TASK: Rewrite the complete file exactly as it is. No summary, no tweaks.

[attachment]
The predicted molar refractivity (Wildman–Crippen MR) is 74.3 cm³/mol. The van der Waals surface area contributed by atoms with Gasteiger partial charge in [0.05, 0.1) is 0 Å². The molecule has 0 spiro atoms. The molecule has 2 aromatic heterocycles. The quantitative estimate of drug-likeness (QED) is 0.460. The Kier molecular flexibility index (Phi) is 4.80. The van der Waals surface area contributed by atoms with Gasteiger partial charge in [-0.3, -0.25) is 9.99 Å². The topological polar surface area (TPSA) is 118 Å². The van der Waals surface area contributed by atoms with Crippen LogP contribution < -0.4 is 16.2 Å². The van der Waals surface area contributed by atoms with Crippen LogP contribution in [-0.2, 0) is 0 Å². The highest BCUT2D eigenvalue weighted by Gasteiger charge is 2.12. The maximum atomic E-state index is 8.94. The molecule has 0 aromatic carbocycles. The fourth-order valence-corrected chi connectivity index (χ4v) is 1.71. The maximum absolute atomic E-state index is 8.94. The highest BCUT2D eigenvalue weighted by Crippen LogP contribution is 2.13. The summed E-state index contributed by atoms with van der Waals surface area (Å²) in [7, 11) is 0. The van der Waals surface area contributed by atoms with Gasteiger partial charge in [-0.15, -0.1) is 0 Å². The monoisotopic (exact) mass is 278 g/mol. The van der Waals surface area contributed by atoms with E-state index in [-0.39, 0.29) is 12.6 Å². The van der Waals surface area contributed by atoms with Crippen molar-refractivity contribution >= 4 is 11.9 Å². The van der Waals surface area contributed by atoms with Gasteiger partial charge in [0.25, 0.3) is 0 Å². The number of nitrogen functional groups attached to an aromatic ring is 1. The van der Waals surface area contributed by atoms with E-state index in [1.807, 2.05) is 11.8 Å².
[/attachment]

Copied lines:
The predicted molar refractivity (Wildman–Crippen MR) is 74.3 cm³/mol. The van der Waals surface area contributed by atoms with Gasteiger partial charge in [0.05, 0.1) is 0 Å². The molecule has 0 spiro atoms. The molecule has 2 aromatic heterocycles. The quantitative estimate of drug-likeness (QED) is 0.460. The Kier molecular flexibility index (Phi) is 4.80. The van der Waals surface area contributed by atoms with Gasteiger partial charge in [-0.3, -0.25) is 9.99 Å². The topological polar surface area (TPSA) is 118 Å². The van der Waals surface area contributed by atoms with Crippen LogP contribution < -0.4 is 16.2 Å². The van der Waals surface area contributed by atoms with Crippen LogP contribution in [-0.2, 0) is 0 Å². The highest BCUT2D eigenvalue weighted by Gasteiger charge is 2.12. The maximum atomic E-state index is 8.94. The molecule has 0 aromatic carbocycles. The fourth-order valence-corrected chi connectivity index (χ4v) is 1.71. The maximum absolute atomic E-state index is 8.94. The highest BCUT2D eigenvalue weighted by Crippen LogP contribution is 2.13. The summed E-state index contributed by atoms with van der Waals surface area (Å²) in [7, 11) is 0. The van der Waals surface area contributed by atoms with Gasteiger partial charge in [-0.15, -0.1) is 0 Å². The monoisotopic (exact) mass is 278 g/mol. The van der Waals surface area contributed by atoms with E-state index in [-0.39, 0.29) is 12.6 Å². The van der Waals surface area contributed by atoms with Crippen molar-refractivity contribution >= 4 is 11.9 Å². The van der Waals surface area contributed by atoms with Gasteiger partial charge in [0.25, 0.3) is 0 Å². The number of nitrogen functional groups attached to an aromatic ring is 1. The van der Waals surface area contributed by atoms with E-state index in [1.807, 2.05) is 11.8 Å².